This is my first bento of 2010 as it is time for kids and hubby…
Learn the technique to cook your own tender crisp Stir Fry Gai Lan (Chinese Broccoli) with mushrooms at home. Takes only a few minutes to prepare.
Gai Lan or Chinese broccoli is my all time favorite Chinese vegetable. Mom cooked it often back when I was growing up in Malaysia as it was and continues to be very easily available there. Most of the time, she would stir fry the Gai Lan with mushrooms and oyster sauce. Sometimes, she would lightly scald the entire stalks in boiling water and tossed them with a garlic soy sauce dressing similar to that found in this Steamed Tofu recipe. Both ways are equally delicious but today, I am going to show you how easily this Stir Fry Gai Lan can be prepared at home.
Gai Lan (Chinese Broccoli)
Gai Lan is the Cantonese name for this blue-green leafy vegetable prized for its thick tender stems and flower buds. It belongs to the same species as broccoli, hence its name. Interestingly, according to this source, broccolini is a hybrid between broccoli and Gai Lan. It is no wonder they look similar. Gai Lan may be steamed, lightly boiled, or stir fried. Once cooked and toss with a little oil, it has a nice smooth glossy sheen. The taste is only very slightly bitter yet sweet.
Buying and Preparing Gai Lan for Stir Fry
I can never get enough of this vegetable. I buy them whenever I see them. The good thing is that they are pretty easily available and is a mainstay at the Asian markets. Choose a bunch with smaller stalks and brightly colored leaves. The flower buds should be tight and compact. Open flowers mean that they are past due. The stems on these are fibrous and more bitter.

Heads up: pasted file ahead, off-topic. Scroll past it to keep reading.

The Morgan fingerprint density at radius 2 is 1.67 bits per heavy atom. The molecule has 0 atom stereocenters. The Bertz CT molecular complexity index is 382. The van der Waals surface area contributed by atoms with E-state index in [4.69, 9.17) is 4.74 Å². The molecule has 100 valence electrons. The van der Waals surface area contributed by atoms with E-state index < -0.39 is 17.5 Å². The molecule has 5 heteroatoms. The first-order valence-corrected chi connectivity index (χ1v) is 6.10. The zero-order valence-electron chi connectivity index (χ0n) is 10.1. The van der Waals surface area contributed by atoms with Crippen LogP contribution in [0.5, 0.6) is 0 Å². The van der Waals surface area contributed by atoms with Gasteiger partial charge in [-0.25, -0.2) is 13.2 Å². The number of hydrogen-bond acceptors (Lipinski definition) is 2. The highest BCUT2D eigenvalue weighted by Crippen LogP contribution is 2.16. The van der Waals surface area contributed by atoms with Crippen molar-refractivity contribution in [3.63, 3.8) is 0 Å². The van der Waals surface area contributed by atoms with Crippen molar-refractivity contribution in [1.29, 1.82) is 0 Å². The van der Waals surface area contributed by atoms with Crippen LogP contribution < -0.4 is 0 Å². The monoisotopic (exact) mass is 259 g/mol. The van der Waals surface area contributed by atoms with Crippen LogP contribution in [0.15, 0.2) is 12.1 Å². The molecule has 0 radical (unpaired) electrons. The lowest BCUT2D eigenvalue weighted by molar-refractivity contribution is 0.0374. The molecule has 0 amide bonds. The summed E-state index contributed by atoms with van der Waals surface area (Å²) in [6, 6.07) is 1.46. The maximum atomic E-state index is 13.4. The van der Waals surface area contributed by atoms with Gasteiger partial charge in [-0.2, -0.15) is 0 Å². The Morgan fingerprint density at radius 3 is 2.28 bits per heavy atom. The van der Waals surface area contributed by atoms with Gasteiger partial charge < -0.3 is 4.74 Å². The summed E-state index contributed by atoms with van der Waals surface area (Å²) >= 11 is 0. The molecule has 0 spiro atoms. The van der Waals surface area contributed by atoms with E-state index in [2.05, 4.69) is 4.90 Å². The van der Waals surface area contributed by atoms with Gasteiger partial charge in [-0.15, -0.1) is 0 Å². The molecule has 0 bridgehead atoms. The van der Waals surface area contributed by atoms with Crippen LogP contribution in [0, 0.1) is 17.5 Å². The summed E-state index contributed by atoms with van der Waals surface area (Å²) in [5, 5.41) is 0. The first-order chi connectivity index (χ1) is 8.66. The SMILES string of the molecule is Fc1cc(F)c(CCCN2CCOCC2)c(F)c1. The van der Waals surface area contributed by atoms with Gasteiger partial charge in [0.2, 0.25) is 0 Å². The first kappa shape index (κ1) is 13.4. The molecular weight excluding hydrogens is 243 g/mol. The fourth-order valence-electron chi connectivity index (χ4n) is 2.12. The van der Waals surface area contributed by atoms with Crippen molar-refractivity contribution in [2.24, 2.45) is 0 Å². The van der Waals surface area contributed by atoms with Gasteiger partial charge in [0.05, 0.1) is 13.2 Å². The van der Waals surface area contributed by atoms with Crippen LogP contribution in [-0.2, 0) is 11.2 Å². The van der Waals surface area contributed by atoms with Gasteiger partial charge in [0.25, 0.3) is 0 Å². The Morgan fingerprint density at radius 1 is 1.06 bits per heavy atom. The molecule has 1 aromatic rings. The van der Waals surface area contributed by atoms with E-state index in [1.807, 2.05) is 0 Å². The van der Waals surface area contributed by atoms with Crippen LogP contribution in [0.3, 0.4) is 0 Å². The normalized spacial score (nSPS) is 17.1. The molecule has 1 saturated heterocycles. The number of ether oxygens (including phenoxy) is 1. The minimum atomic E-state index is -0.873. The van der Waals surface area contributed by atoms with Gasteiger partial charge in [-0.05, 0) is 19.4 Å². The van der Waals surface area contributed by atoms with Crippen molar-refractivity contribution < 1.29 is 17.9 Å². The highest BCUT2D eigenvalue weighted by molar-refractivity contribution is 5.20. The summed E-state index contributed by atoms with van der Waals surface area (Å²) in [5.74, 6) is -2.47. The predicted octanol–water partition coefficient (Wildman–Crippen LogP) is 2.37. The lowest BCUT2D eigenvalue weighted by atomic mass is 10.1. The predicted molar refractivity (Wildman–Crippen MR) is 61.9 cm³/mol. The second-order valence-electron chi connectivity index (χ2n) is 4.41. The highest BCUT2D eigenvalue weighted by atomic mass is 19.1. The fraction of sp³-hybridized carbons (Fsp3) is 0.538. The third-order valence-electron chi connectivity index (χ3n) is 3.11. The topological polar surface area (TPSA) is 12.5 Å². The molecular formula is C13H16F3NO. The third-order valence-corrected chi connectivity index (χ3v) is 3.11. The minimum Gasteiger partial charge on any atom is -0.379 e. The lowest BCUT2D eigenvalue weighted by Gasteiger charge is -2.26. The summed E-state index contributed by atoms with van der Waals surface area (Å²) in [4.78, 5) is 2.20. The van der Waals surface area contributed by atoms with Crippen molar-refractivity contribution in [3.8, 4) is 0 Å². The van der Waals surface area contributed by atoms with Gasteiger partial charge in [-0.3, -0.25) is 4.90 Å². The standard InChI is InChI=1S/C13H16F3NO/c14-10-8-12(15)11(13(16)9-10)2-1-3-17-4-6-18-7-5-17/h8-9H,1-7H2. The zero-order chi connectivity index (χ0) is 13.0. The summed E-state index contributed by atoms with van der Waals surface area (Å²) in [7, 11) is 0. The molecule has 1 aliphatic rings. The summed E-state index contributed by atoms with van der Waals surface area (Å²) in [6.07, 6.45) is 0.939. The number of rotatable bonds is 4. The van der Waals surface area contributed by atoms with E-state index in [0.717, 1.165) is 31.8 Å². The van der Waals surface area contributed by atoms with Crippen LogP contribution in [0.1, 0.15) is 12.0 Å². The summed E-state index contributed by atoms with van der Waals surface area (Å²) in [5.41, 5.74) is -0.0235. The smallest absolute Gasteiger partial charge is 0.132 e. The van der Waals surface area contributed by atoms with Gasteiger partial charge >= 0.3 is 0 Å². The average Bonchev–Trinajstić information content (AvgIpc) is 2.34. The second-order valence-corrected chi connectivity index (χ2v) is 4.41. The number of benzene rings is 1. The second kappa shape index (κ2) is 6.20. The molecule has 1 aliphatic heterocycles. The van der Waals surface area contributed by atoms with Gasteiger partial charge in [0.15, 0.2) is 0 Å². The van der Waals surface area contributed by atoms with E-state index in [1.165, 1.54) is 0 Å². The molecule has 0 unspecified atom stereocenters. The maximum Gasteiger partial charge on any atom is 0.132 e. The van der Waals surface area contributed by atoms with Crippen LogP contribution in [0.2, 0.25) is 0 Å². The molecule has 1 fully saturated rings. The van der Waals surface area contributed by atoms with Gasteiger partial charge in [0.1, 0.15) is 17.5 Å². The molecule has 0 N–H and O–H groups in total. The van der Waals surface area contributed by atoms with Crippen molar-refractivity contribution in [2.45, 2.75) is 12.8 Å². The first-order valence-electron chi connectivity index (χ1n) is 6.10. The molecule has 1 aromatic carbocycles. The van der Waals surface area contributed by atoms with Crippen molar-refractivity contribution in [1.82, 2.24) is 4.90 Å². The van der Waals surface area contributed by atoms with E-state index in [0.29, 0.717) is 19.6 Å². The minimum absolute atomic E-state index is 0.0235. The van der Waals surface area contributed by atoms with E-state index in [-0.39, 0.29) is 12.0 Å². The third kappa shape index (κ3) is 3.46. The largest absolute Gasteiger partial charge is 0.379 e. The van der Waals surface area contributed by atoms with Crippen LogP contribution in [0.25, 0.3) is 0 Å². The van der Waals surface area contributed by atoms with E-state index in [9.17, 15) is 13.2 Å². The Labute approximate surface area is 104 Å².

Always wash and drain all leafy vegetables thoroughly before doing a stir fry. Vegetables that are not properly drained will produce a soggy stir fry. Use a salad spinner if necessary. Stems and leafy parts should preferably be separated as stems do take a slightly longer time to cook. Adding the stems to the pan first and frying them for an additional minute or two prevents the leaves (which are added just a little later) from becoming over cooked.
In the recipe below, I have used regular fresh mushrooms for convenience. Please use Chinese mushrooms if you prefer. I have also omitted the oyster sauce as I no longer use it in my cooking. The taste of this Stir Fry Gai Lan is much fresher and lighter, yet equally if not more delicious. I hope you will give it a try.
Similar Tools Used in Making This Stir Fry Gai Lan (Chinese Broccoli)
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Stainless 14-Inch Stir-Fry Pan with Helper Handle and Glass Cover
Asian Kitchen Carbon Steel Wok Stir Fry Pan, 12-inch
Classic Series Carbon Steel Wok, 14-inch
Stainless Steel Professional Wok Turner Spatula
- Wash and drain gailan thoroughly. Trim 1 inch off the end of the stalks. Cut off each leave from the stalk and then cut the leave into 2 or 3 bite size pieces at a diagonal, about 2 to 3 inches in length. Cut the top part of the remaining stalk into bite size pieces as well, leaving the remaining end of 3 to 5 inches. This woody section should be peeled with a paring knife before cutting diagonally into bite size pieces. Stems and leaves should preferably be separated.
- Heat a wok or large pan. When it is hot, add vegetable oil. Sauté ginger for about 1 minute. Stir in garlic for 30 seconds.
- Add the gai lan stems and mushrooms (if using). Fry for about 2 minutes.
- Now, add the gai lan leaves, soy sauce, and Shao Hsing cooking wine. Stir fry for 1 to 2 minutes. gai lan leaves should be wilted but still crunchy.
- Pour in cornstarch mixture. Stir to combine for another 1 to 2 minutes. Corn starch mixture will thicken.
- Turn off heat. Drizzle sesame oil over vegetables. Remove and serve immediately.
NOTE: Video was added to this post on May 7th, 2014.
Enjoy…..and have a wonderful day! 😎